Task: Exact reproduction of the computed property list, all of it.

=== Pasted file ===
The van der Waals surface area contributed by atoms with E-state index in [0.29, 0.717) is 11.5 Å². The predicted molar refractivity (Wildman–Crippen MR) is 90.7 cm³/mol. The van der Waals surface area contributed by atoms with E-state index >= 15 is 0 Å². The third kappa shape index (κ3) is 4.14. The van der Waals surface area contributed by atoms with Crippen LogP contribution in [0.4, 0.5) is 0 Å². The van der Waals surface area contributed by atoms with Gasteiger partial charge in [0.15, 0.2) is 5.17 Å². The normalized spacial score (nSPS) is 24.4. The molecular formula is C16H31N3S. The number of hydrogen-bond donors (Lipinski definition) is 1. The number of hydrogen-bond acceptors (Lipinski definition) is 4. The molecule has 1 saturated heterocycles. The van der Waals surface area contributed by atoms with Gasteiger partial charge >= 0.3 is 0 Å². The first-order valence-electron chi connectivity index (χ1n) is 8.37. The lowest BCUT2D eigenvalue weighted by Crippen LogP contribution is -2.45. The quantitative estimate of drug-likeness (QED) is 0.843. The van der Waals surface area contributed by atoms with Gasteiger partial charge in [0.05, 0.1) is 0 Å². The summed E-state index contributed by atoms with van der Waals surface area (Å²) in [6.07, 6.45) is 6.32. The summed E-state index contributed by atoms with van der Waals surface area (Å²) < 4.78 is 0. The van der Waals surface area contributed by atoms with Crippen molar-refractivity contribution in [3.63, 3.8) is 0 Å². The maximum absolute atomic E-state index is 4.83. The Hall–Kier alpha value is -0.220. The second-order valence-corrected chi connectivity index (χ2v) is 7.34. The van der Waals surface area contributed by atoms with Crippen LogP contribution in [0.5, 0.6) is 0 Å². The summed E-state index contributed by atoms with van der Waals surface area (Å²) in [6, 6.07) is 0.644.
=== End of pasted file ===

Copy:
The van der Waals surface area contributed by atoms with E-state index in [0.29, 0.717) is 11.5 Å². The predicted molar refractivity (Wildman–Crippen MR) is 90.7 cm³/mol. The van der Waals surface area contributed by atoms with E-state index >= 15 is 0 Å². The third kappa shape index (κ3) is 4.14. The van der Waals surface area contributed by atoms with Crippen LogP contribution in [0.4, 0.5) is 0 Å². The van der Waals surface area contributed by atoms with Gasteiger partial charge in [0.15, 0.2) is 5.17 Å². The normalized spacial score (nSPS) is 24.4. The molecular formula is C16H31N3S. The number of hydrogen-bond donors (Lipinski definition) is 1. The number of hydrogen-bond acceptors (Lipinski definition) is 4. The molecule has 1 saturated heterocycles. The van der Waals surface area contributed by atoms with Gasteiger partial charge >= 0.3 is 0 Å². The first-order valence-electron chi connectivity index (χ1n) is 8.37. The lowest BCUT2D eigenvalue weighted by Crippen LogP contribution is -2.45. The quantitative estimate of drug-likeness (QED) is 0.843. The van der Waals surface area contributed by atoms with Gasteiger partial charge in [0.05, 0.1) is 0 Å². The summed E-state index contributed by atoms with van der Waals surface area (Å²) in [6.07, 6.45) is 6.32. The summed E-state index contributed by atoms with van der Waals surface area (Å²) < 4.78 is 0. The van der Waals surface area contributed by atoms with Crippen molar-refractivity contribution in [3.63, 3.8) is 0 Å². The maximum absolute atomic E-state index is 4.83. The Hall–Kier alpha value is -0.220. The second-order valence-corrected chi connectivity index (χ2v) is 7.34. The van der Waals surface area contributed by atoms with Crippen LogP contribution in [0.5, 0.6) is 0 Å². The summed E-state index contributed by atoms with van der Waals surface area (Å²) in [6, 6.07) is 0.644.